It is impossible to live in a country as broad and wild as Canada and not be influenced by the natural world and the vast uninhabited spaces. My most recent works celebrate and examine the overlooked and ordinary within the landscape. I want to capture a sense of place, but I tend to leave the grand scenic vistas for others and focus on the common things we often neglect to acknowledge as worthy subjects for painting. I paint the common, the everyday landscape, in all its glorious, mundane character, such as the tire tracks left at the side of a roadside turnout dissolving slowly in the rain.
I often pull over to the side of the road, or stop at a random spot along a trail, and I must find the idea, subject and inspiration for a painting from there. It is amazing how interesting, beautiful and overlooked the arbitrary can be. This method of finding inspiration lent itself perfectly to the Trans-Canada 150 x Two project, as it is based on the historically significant, yet physically arbitrary distance between stopping points along the highway.
I do not have a set style or painting technique, but I do have a consistent approach to art making. I look at the object or subject and decide how its essence should be expressed to the viewer, what resonates within me. I choose the style of painting that I feel best compliments and expresses what captured my attention and made the subject interesting. Some subjects demand a style, others suggest. It is not traditional or conventional to vary art styles, but I find the challenge of expressing each new subject in the style best suited to the subject and my response to it invigorating and refreshing. Using the same style, expressing myself in a consistent mode, becomes stifling, so I choose to use a variety of styles. I return to previous styles and ways of expressing myself eventually, as the image demands of me, sometimes using a tight, near-photographic realism or a looser, expressionistic flow.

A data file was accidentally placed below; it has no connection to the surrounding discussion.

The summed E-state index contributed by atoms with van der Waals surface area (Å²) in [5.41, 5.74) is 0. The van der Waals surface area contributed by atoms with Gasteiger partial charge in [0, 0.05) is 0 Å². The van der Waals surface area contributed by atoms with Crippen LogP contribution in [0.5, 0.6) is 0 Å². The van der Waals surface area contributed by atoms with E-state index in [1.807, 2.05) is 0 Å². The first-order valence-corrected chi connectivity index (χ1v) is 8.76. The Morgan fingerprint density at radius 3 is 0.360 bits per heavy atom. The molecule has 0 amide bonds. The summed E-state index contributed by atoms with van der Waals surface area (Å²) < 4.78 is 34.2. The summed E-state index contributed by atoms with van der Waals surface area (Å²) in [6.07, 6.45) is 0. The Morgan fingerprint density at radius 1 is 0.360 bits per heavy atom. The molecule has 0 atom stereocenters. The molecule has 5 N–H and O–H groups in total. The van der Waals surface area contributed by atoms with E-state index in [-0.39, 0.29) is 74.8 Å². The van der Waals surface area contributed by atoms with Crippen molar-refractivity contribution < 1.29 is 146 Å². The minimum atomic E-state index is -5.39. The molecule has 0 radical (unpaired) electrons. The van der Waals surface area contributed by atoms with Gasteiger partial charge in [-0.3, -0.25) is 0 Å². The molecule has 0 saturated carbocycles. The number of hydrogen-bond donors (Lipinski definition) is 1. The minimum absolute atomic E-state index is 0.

I want the viewers to consider the beauty that surrounds them everywhere and to reflect, and perhaps acknowledge, its power. We take for granted the rocky roadside cliffs along the edge of the highway that we pass everyday on our way to work, or the fringes of wildflowers that line the ditches and berms. I was almost thirty before I actually saw Niagara Falls for the first time, although I was born in St. Catharines, Ontario and was a frequent visitor. It wasn’t until I was giving a guided tour to a cousin from the United Kingdom and experienced the sight through his eyes that I really saw the falls. It is that sense of new encounter, the sense of awe and wonder that I try to capture in paint regardless of the subject. What is it that makes this moment, this subject, this object unique? Is it colour, shape, texture – or is it the movement or the residual effect experienced when looking at it? The answer to those questions determines how the image reveals itself on the canvas.
I currently teach Visual Art at Lower Canada College in Montréal, Québec. Upon completing my art studies, I taught in Ontario for seven years and then went overseas for eleven years, teaching in five different countries around the world. I loved the opportunity to not only learn new approaches to art making and teaching, but to experience a rich diversity of art, architecture and cultural traditions in my travels. My artworks are included in many private collections in Canada, United States, United Kingdom, and the Philippines.